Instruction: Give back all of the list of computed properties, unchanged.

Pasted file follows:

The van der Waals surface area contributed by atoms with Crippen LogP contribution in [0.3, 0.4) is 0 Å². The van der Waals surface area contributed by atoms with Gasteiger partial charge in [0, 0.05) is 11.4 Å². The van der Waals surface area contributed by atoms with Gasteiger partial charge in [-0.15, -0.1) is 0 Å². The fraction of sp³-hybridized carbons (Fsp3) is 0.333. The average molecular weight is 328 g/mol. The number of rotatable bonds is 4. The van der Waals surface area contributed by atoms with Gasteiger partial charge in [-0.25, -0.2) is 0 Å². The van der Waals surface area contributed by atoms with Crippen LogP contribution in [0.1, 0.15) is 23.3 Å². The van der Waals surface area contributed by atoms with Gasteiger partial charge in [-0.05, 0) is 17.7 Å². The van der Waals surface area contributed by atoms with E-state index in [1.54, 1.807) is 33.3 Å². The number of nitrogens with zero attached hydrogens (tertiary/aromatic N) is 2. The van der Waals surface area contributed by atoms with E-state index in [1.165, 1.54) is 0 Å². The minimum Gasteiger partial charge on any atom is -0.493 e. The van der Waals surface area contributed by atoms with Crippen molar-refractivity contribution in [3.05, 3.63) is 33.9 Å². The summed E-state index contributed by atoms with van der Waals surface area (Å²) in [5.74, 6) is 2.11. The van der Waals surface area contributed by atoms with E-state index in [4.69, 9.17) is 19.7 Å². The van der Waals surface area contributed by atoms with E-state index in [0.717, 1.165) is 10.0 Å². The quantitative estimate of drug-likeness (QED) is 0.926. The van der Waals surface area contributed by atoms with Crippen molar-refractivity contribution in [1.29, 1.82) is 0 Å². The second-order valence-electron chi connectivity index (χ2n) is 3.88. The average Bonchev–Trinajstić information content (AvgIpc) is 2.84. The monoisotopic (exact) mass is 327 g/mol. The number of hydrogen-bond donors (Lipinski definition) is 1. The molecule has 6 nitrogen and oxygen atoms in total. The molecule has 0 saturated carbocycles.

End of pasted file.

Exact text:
The van der Waals surface area contributed by atoms with Crippen LogP contribution in [0.3, 0.4) is 0 Å². The van der Waals surface area contributed by atoms with Gasteiger partial charge in [0, 0.05) is 11.4 Å². The van der Waals surface area contributed by atoms with Gasteiger partial charge in [-0.15, -0.1) is 0 Å². The fraction of sp³-hybridized carbons (Fsp3) is 0.333. The average molecular weight is 328 g/mol. The number of rotatable bonds is 4. The van der Waals surface area contributed by atoms with Gasteiger partial charge in [-0.25, -0.2) is 0 Å². The van der Waals surface area contributed by atoms with Crippen LogP contribution in [0.1, 0.15) is 23.3 Å². The van der Waals surface area contributed by atoms with Gasteiger partial charge in [-0.05, 0) is 17.7 Å². The van der Waals surface area contributed by atoms with E-state index in [1.54, 1.807) is 33.3 Å². The number of nitrogens with zero attached hydrogens (tertiary/aromatic N) is 2. The van der Waals surface area contributed by atoms with E-state index in [1.165, 1.54) is 0 Å². The minimum Gasteiger partial charge on any atom is -0.493 e. The van der Waals surface area contributed by atoms with Crippen molar-refractivity contribution in [3.05, 3.63) is 33.9 Å². The summed E-state index contributed by atoms with van der Waals surface area (Å²) in [5.74, 6) is 2.11. The van der Waals surface area contributed by atoms with E-state index in [4.69, 9.17) is 19.7 Å². The van der Waals surface area contributed by atoms with E-state index in [0.717, 1.165) is 10.0 Å². The quantitative estimate of drug-likeness (QED) is 0.926. The van der Waals surface area contributed by atoms with Crippen molar-refractivity contribution in [1.29, 1.82) is 0 Å². The second-order valence-electron chi connectivity index (χ2n) is 3.88. The average Bonchev–Trinajstić information content (AvgIpc) is 2.84. The monoisotopic (exact) mass is 327 g/mol. The number of hydrogen-bond donors (Lipinski definition) is 1. The molecule has 6 nitrogen and oxygen atoms in total. The molecule has 0 saturated carbocycles.